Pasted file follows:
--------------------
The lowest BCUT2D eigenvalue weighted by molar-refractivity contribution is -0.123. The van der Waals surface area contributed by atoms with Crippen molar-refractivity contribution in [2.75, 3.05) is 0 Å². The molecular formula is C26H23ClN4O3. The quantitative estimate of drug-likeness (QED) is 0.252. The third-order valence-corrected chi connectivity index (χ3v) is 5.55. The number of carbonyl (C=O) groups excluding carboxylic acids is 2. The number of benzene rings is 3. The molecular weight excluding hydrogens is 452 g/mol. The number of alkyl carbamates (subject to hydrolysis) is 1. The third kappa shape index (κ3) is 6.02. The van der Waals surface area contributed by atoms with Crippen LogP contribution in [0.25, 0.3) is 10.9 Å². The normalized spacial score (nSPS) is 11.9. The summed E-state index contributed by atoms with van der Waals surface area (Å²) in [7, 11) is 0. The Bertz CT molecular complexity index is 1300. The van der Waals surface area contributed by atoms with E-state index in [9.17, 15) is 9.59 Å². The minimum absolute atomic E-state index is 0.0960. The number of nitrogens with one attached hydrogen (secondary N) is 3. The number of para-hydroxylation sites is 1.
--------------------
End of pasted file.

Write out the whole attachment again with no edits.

The lowest BCUT2D eigenvalue weighted by molar-refractivity contribution is -0.123. The van der Waals surface area contributed by atoms with Crippen molar-refractivity contribution in [2.75, 3.05) is 0 Å². The molecular formula is C26H23ClN4O3. The quantitative estimate of drug-likeness (QED) is 0.252. The third-order valence-corrected chi connectivity index (χ3v) is 5.55. The number of carbonyl (C=O) groups excluding carboxylic acids is 2. The number of benzene rings is 3. The molecular weight excluding hydrogens is 452 g/mol. The number of alkyl carbamates (subject to hydrolysis) is 1. The third kappa shape index (κ3) is 6.02. The van der Waals surface area contributed by atoms with Crippen LogP contribution in [0.25, 0.3) is 10.9 Å². The normalized spacial score (nSPS) is 11.9. The summed E-state index contributed by atoms with van der Waals surface area (Å²) in [7, 11) is 0. The Bertz CT molecular complexity index is 1300. The van der Waals surface area contributed by atoms with E-state index in [9.17, 15) is 9.59 Å². The minimum absolute atomic E-state index is 0.0960. The number of nitrogens with one attached hydrogen (secondary N) is 3. The number of para-hydroxylation sites is 1.